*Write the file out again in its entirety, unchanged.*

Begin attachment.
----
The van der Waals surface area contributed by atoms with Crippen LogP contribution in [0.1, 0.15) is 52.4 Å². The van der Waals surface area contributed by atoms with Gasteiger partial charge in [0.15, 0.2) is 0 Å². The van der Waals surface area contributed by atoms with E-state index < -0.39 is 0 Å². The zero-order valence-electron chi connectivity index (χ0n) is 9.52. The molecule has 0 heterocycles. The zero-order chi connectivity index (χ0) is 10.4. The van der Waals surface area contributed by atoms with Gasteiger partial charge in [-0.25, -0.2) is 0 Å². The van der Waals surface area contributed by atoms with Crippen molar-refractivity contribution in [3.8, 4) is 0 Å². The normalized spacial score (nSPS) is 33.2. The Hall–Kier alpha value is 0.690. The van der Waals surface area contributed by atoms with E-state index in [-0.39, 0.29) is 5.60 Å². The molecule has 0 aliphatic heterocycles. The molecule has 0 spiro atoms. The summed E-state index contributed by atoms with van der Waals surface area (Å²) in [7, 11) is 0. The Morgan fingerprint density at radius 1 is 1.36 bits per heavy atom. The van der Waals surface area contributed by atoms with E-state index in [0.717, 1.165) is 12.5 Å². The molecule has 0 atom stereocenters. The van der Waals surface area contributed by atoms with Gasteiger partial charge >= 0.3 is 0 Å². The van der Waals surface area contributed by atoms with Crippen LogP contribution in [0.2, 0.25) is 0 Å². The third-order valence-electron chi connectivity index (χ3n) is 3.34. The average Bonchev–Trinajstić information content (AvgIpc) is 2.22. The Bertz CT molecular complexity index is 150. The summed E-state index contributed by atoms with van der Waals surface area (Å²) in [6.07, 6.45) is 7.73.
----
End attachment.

The van der Waals surface area contributed by atoms with Crippen LogP contribution in [0.1, 0.15) is 52.4 Å². The van der Waals surface area contributed by atoms with Gasteiger partial charge in [0.15, 0.2) is 0 Å². The van der Waals surface area contributed by atoms with E-state index < -0.39 is 0 Å². The zero-order valence-electron chi connectivity index (χ0n) is 9.52. The molecule has 0 heterocycles. The zero-order chi connectivity index (χ0) is 10.4. The van der Waals surface area contributed by atoms with Gasteiger partial charge in [-0.25, -0.2) is 0 Å². The van der Waals surface area contributed by atoms with Crippen molar-refractivity contribution in [3.8, 4) is 0 Å². The normalized spacial score (nSPS) is 33.2. The Hall–Kier alpha value is 0.690. The van der Waals surface area contributed by atoms with E-state index in [-0.39, 0.29) is 5.60 Å². The molecule has 0 aliphatic heterocycles. The molecule has 0 spiro atoms. The summed E-state index contributed by atoms with van der Waals surface area (Å²) in [7, 11) is 0. The Morgan fingerprint density at radius 1 is 1.36 bits per heavy atom. The van der Waals surface area contributed by atoms with E-state index in [0.717, 1.165) is 12.5 Å². The molecule has 0 atom stereocenters. The van der Waals surface area contributed by atoms with Gasteiger partial charge >= 0.3 is 0 Å². The van der Waals surface area contributed by atoms with Crippen LogP contribution in [0.2, 0.25) is 0 Å². The third-order valence-electron chi connectivity index (χ3n) is 3.34. The average Bonchev–Trinajstić information content (AvgIpc) is 2.22. The Bertz CT molecular complexity index is 150. The summed E-state index contributed by atoms with van der Waals surface area (Å²) in [6.07, 6.45) is 7.73.